Now, Mozilla Inc., operator of the Firefox web browser, wants to find out how many web users are willing to share their personal data for research rather than profit with an initiative called “Mozilla Rally.”  It’s starting two research projects, and one of them involves study of how to help pay for journalism. Mozilla is owned by the Mozilla Foundation, a 501(c)3 nonprofit organization. 

Mozilla is working with researchers at Princeton University (on COVID-19 and the news) and Stanford University, on a study called “Beyond the Paywall,” a reference to how many news organizations control access and payment to web information. A GitHub description of the paywall project is designed “to measure both the accountability impact of, and consumers’ willingness to pay for, investigative journalism by local outlets . . . . “ At Stanford, Gregory Martin is the project director ( | 650-498-3321).

“Your data is valuable,” the pitch page for the initiative begins. “But for too long, online services have pilfered, swapped and exploited your data without your awareness. Privacy violations and filter bubbles are all consequences of a surveillance data economy. But what if, instead of companies taking your data without giving you a way, you could select who gets access to your data and put it to work for public good?” 

At the moment, Rally is meant to appeal to a kind of civic instinct in internet users, DigiDay reporter Max Willens wrote in his account. He says Mozilla and its collaborators hope eventually to share information back with users “as a kind of value exchange and also as a way of understanding the picture that some of the largest digital companies can and do draw from their consumers.”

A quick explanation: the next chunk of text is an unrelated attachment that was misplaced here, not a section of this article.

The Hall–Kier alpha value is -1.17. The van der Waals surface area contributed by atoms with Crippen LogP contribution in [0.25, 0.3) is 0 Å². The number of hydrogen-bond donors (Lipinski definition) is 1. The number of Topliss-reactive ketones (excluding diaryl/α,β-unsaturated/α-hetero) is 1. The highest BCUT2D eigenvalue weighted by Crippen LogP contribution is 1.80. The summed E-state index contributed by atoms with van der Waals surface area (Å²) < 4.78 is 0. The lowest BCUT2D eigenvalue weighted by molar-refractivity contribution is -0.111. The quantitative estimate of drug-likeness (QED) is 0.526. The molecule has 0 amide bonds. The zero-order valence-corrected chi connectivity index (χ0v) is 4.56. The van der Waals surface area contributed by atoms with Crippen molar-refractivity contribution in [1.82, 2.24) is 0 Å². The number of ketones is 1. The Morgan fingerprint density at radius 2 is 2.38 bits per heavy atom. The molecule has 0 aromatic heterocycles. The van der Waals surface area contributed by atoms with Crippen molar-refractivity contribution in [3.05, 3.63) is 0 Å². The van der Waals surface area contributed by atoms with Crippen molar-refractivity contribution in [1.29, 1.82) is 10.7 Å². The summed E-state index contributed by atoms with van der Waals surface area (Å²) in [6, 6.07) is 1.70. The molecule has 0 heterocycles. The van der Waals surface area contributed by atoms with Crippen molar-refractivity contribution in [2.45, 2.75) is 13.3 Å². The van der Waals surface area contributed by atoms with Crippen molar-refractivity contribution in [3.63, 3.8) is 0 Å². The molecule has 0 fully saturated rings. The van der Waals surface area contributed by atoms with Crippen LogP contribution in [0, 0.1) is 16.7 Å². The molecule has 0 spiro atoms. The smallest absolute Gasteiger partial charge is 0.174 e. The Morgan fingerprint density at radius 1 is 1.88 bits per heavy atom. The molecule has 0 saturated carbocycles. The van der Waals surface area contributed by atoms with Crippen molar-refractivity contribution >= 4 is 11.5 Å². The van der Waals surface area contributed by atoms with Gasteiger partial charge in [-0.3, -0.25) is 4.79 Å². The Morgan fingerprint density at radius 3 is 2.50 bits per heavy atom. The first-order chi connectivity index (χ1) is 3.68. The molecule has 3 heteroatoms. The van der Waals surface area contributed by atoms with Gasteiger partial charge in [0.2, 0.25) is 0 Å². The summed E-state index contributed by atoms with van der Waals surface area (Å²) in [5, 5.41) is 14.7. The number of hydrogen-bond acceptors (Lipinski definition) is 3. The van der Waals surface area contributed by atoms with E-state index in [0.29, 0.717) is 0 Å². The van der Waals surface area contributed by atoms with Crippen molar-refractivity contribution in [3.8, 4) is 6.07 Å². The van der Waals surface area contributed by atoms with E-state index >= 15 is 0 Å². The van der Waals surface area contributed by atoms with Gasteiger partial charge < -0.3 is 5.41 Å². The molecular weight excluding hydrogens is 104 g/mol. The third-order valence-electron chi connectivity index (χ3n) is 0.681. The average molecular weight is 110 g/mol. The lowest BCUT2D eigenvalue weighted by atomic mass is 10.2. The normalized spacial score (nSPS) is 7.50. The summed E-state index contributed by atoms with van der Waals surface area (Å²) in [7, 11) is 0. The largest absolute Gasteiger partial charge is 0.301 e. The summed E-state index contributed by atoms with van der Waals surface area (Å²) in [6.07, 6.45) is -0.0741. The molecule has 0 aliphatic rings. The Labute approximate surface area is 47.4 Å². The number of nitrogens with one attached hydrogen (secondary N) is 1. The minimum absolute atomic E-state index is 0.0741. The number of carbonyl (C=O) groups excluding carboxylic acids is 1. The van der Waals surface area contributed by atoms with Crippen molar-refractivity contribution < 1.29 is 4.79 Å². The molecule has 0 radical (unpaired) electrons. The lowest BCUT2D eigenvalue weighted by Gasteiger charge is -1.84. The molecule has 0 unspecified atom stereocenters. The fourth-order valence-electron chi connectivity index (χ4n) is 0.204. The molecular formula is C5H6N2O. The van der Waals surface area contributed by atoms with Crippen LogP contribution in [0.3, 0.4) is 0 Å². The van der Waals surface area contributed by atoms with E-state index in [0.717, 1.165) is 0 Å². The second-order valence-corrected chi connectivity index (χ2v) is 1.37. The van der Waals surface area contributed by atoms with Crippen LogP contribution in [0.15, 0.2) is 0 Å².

California data reporting kicks in 

Knight-UMass research vision of “platform” future: Smaller communities focused neighborliness and citizenship

A new vision of social-media platforms running at the scale of real communities — rather than hundreds of millions of users — and focused on how to support better neighbors and better citizens, should be the focus of efforts to replace YouTube, Facebook and Amazon in their current forms, academic researchers have heard. 

The vision was laid out in pieces during a week-long virtual symposium in May organized by Columbia University’s Knight First Amendment Institute and the University of Massachusetts-Amherst’s public-policy school.  The “Reimagine the Internet” sessions were viewed by at least 1,400 people according to organizers, including Ethan Zuckerman, a visiting scholar at the Knight institute who is now a professor at UMass.  

Zuckerman said a big problem with prominent internet communities is that they are too big to be communities.

“It’s not too late to fix things,” Zuckerman was quoted in a summary report of the proceedings, as saying. “But the key is that we have to stop fixing what exists right now and start imaging something else is possible. It’s not about fixing Facebook, It’s not about fixing YouTube. It’s not about fixing Google. It’s about imaging and building alternatives to what exists now.” 

In research leading up to the symposium, Zuckerman looked at some nascent alternatives, including WikiPedia, and Front Porch Forum.  It would help if multiple community networks operated in such a way as to make it easy for people to move their data from one to the other or use more than one in the same fashion.  This was termed, variously, “adversarial interoperability” or “competitive compatibility,” according to the summary report by A. Adam Glenn.